# Week 7 - Wednesday.  What did we talk about last time?  Transparency  Gamma correction  Started texturing.

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Week 7 - Wednesday

 What did we talk about last time?  Transparency  Gamma correction  Started texturing

 We've got polygons, but they are all one color  At most, we could have different colors at each vertex  We want to "paint" a picture on the polygon  Because the surface is supposed to be colorful  To appear as if there is greater complexity than there is (a texture of bricks rather than a complex geometry of bricks)  To apply other effects to the surface such as changes in material or normal

 We never get tired of pipelines  Go from object space to parameter space  Go from parameter space to texture space  Get the texture value  Transform the texture value Projector function Object space Corresponder function Parameter space Obtain value Texture space Value transform function Texture value Transformed value

 The projector function goes from the model space (a 3D location on a surface) to a 2D (u,v) coordinate on a texture  Usually, this is based on a map from the model to the texture, made by an artist  Tools exist to help artists "unwrap" the model  Different kinds of mapping make this easier  In other scenarios, a mapping could be determined at run time

 From (u,v) coordinates we have to find a corresponding texture pixel (or texel)  Often this just maps directly from u,v  [0,1] to a pixel in the full width, height range  But matrix transformations can be applied  Also, values outside of [0,1] can be given, with different choices of interpretation

 Usually the texture value is just an RGB triple (or an RGBα value)  But, it could be procedurally generated  It could be a bump mapping or other surface data  It might need some transformation after retrieval

 Usually, texturing is image texturing:  Gluing a 2D image onto a polygon  Recall that textures have certain limitations  Usually 2 m x 2 n texels  Some old cards require square textures  Most new cards don't have to do powers of 2  Maximum sizes vary: ▪ 2048 x 2048 might be all your laptop can do ▪ 8192 x 8192 is required by DirectX 10

 Sometimes a small texture will cover a much larger area on screen  This effect is called magnification  Sometimes a large texture will cover very little area on the screen  This effect is called minification  Different techniques exist to overcome these problems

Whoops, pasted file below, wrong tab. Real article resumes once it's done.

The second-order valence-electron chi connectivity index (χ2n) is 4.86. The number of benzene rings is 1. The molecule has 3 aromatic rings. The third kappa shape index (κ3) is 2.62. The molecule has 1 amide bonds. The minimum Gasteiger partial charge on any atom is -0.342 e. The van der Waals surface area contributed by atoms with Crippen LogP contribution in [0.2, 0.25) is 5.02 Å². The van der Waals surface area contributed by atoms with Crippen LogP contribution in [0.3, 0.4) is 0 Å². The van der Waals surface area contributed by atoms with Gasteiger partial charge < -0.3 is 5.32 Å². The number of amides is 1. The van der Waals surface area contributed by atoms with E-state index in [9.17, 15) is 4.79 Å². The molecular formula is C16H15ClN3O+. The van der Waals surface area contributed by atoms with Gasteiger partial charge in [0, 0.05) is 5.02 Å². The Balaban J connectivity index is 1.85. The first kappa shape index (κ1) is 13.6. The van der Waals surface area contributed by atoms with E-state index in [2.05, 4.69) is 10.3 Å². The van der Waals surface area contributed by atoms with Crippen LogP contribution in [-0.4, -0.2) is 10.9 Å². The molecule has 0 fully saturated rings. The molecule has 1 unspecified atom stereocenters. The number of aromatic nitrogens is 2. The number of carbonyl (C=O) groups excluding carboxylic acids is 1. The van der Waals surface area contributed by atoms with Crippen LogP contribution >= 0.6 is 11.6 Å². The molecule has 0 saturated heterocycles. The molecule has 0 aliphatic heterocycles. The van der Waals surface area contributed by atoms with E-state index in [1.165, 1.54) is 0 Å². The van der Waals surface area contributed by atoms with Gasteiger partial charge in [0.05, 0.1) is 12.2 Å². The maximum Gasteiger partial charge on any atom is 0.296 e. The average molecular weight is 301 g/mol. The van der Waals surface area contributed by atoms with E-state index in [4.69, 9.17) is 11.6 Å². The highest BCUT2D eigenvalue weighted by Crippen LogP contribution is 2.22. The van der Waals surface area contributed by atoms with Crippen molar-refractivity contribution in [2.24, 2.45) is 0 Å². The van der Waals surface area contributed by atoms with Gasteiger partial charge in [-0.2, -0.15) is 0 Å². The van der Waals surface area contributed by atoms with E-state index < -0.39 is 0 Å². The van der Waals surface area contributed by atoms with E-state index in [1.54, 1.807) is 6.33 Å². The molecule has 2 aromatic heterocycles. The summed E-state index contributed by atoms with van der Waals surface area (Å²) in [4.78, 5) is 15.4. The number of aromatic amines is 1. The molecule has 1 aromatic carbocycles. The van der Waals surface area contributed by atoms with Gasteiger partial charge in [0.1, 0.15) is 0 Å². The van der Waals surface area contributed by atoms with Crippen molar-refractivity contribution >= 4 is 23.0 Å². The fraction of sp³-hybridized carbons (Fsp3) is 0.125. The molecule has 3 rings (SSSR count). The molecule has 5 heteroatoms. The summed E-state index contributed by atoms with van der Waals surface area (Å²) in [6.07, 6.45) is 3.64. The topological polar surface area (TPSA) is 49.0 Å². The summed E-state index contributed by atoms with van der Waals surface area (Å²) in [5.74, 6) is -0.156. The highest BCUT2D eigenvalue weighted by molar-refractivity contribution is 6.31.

 Magnification is often done by filtering the source texture in one of several ways:  Nearest neighbor (the worst) takes the closest texel to the one needed  Bilinear interpolation linearly interpolates between the four neighbors  Bicubic interpolation probably gives the best visual quality at greater computational expense (and is generally not directly supported)

 Perhaps unsurprisingly, the book gives a pretty good explanation of bilinear interpolation on p. 159  I guess I should direct people there in the future

 Bilinear interpolation tends to blur sharp edges, but you can interpolate non-linearly, remapping bright colors to a bright value and dark to a dark value  Another alternative is detail textures  Overlay higher resolution textures (representing details like scratches) onto a magnified texture

 Minification is just as big of a problem (if not bigger)  Bilinear interpolation can work  But an onscreen pixel might be influenced by many more than just its four neighbors  We want to, if possible, have only a single texel per pixel  Main techniques:  Mipmapping  Summed-area tables  Anisotropic filtering

 Mipmapping is the most popular texture antialiasing solution  Mip = "multum in parvo," meaning "many things in a small place"  The trouble with minification is that a single pixel needs to be colored by lots of texels  The solution: when loading the texture, create many smaller filtered versions of the texture, then use the appropriate one for rendering

 Typically a chain of mipmaps is created, each half the size of the previous  That's why cards like square power of 2 textures  Often the filtered version is made with a box filter, but better filters exist  The trick is figuring out which mipmap level to use  The level d can be computed based on the change in u relative to a change in x

 One way to improve quality is to interpolate between u and v texels from the nearest two d levels  Picking d can be affected by a level of detail bias term which may vary for the kind of texture being used

 Sometimes we are magnifying in one axis of the texture and minifying in the other  Summed area tables are another method to reduce the resulting overblurring  It sums up the relevant pixels values in the texture  It works by precomputing all possible rectangles

 Summed area tables work poorly for non-rectangular projections into texture space  Modern hardware uses unconstrained anisotropic filtering  The shorter side of the projected area determines d, the mipmap index  The longer side of the projected area is a line of anisotropy  Multiple samples are taken along this line  Memory requirements are no greater than regular mipmapping

 SharpDX examples  Textures in shader code  Project 2 and Assignment 3 work day?

 Keep working on Project 2  Finish Assignment 3  Keep reading Chapter 6  Internship opportunity:  Naval Supply Systems Command  Student Trainee Position as Information Technology Specialist  For more information: ▪ https://www.usajobs.gov/GetJob/ViewDetails/39551370 0

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